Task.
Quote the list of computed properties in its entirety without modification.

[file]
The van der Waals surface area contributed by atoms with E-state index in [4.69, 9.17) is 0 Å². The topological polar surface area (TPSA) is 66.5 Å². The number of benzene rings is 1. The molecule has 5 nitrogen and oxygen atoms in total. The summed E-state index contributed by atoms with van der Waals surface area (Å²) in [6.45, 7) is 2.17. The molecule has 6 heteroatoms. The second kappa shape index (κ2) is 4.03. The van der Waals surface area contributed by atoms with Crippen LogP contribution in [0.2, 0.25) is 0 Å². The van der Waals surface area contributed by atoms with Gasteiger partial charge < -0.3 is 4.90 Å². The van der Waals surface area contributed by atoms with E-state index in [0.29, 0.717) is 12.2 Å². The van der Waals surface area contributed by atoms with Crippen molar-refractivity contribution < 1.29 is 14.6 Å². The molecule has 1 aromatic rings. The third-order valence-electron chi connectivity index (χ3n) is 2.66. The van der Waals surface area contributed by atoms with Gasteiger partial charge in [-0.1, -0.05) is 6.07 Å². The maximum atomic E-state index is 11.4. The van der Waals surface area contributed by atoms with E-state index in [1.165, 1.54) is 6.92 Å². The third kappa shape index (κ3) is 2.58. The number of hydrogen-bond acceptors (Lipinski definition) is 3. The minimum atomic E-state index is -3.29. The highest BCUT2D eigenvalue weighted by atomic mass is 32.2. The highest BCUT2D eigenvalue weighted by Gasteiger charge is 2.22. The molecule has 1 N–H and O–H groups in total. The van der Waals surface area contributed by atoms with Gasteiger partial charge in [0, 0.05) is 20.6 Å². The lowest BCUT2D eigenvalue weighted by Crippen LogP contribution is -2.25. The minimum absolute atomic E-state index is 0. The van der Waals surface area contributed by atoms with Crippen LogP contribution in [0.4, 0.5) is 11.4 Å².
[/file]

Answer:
The van der Waals surface area contributed by atoms with E-state index in [4.69, 9.17) is 0 Å². The topological polar surface area (TPSA) is 66.5 Å². The number of benzene rings is 1. The molecule has 5 nitrogen and oxygen atoms in total. The summed E-state index contributed by atoms with van der Waals surface area (Å²) in [6.45, 7) is 2.17. The molecule has 6 heteroatoms. The second kappa shape index (κ2) is 4.03. The van der Waals surface area contributed by atoms with Crippen LogP contribution in [0.2, 0.25) is 0 Å². The van der Waals surface area contributed by atoms with Gasteiger partial charge < -0.3 is 4.90 Å². The van der Waals surface area contributed by atoms with E-state index in [0.29, 0.717) is 12.2 Å². The van der Waals surface area contributed by atoms with Crippen molar-refractivity contribution < 1.29 is 14.6 Å². The molecule has 1 aromatic rings. The third-order valence-electron chi connectivity index (χ3n) is 2.66. The van der Waals surface area contributed by atoms with Gasteiger partial charge in [-0.1, -0.05) is 6.07 Å². The maximum atomic E-state index is 11.4. The van der Waals surface area contributed by atoms with E-state index in [1.165, 1.54) is 6.92 Å². The third kappa shape index (κ3) is 2.58. The number of hydrogen-bond acceptors (Lipinski definition) is 3. The minimum atomic E-state index is -3.29. The highest BCUT2D eigenvalue weighted by atomic mass is 32.2. The highest BCUT2D eigenvalue weighted by Gasteiger charge is 2.22. The molecule has 1 N–H and O–H groups in total. The van der Waals surface area contributed by atoms with Gasteiger partial charge in [0, 0.05) is 20.6 Å². The lowest BCUT2D eigenvalue weighted by Crippen LogP contribution is -2.25. The minimum absolute atomic E-state index is 0. The van der Waals surface area contributed by atoms with Crippen LogP contribution in [0.4, 0.5) is 11.4 Å².